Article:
7.1-quake in Indonesia, tsunami warning issued
JAKARTA, Indonesia (3rd UPDATE) – A powerful 7.1-magnitude* earthquake rocked the Maluku Islands in eastern Indonesia Saturday, November 15, sparking a tsunami warning for areas up to 300 kilometers (185 miles) away and causing panicked people to flee their homes.
There were no immediate reports of casualties or damage after the undersea quake struck at a depth of 46 kilometers (28 miles) northwest of Kota Ternate, a town in the Malukus, at 0231 GMT, the US Geological Survey said.
"Tsunami waves are possible for coasts located within 300 kilometers," said the Pacific Tsunami Warning Center.
The center said tsunami waves could hit parts of Indonesia, as well the Philippines, Japan, Taiwan and islands in the South Pacific.
On the tiny Sangihe Islands close to the epicenter in Indonesia, people ran out of their homes when the quake hit, Toni Supit, head of the islands' Sitaro district, told Agence France-Presse (AFP).
"People in coastal areas felt the strong quake, which lasted for quite some time, and they immediately went to the sea to see if the water was receding abnormally, which is a sign of an incoming tsunami," he said.
Life was returning to normal after the initial shock and people were returning to their homes, he said, but added that local authorities were encouraging people to stay away from beaches until the tsunami warning was lifted.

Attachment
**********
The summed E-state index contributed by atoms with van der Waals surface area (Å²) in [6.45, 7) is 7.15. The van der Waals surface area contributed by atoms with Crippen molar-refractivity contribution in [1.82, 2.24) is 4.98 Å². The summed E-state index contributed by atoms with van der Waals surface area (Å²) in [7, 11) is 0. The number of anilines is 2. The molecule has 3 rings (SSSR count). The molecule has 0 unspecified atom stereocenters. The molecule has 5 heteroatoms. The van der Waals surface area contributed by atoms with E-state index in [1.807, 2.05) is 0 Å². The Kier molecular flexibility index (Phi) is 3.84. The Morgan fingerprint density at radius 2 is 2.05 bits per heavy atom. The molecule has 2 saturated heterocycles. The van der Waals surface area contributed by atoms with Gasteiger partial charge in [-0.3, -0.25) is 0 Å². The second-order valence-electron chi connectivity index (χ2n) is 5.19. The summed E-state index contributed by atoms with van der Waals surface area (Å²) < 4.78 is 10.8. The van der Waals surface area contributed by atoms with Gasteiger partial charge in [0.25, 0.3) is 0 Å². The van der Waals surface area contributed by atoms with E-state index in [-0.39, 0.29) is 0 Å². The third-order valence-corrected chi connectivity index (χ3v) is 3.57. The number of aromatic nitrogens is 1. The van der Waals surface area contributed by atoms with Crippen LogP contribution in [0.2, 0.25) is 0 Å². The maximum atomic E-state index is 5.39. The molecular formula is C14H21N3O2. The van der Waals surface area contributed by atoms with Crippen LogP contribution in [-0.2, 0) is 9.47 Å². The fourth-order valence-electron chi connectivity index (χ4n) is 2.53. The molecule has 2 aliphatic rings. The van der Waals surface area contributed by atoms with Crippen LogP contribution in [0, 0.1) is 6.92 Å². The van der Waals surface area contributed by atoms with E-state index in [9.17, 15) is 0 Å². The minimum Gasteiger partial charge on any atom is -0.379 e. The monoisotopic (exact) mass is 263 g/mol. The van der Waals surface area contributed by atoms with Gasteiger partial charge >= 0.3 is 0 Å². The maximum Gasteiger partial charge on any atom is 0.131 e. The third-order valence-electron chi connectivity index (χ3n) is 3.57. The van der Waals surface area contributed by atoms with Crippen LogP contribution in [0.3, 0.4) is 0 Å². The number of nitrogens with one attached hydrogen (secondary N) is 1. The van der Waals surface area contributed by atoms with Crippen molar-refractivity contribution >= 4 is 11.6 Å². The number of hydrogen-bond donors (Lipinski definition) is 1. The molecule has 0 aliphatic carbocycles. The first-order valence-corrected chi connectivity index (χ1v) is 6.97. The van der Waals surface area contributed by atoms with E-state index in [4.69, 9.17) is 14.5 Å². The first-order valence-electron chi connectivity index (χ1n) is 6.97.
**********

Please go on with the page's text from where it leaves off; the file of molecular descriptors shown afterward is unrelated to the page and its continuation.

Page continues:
Tsunami waves between 30 centimeters (12 inches) and one meter could hit parts of Indonesia, said the Pacific Tsunami Warning Center.
"We have issued an early tsunami warning," an official from Indonesia's meteorological agency told AFP.
People in the northern Maluku Islands and in the north of central Sulawesi island were in particular being asked to stay away from the coast, added Mochammad Riyadi, head of the earthquake and tsunami department at Indonesia's weather agency.
Indonesia sits on the Pacific "Ring of Fire" where continental plates collide, causing frequent seismic and volcanic activity.
A huge undersea quake in 2004 triggered a tsunami that killed more than 170,000 people in Aceh province, on western Sumatra island, and tens of thousands more in other countries with coasts on the Indian Ocean.
A 6.1-magnitude quake that hit inland in Aceh in July last year left at least 30 people dead and thousands homeless.
It caused a mosque to collapse in one village, killing 6 children as they took part in a Koran reading session. – Rappler.com
*Editor's Note: The US Geological Survey initially reported a 7.3-magnitude earthquake.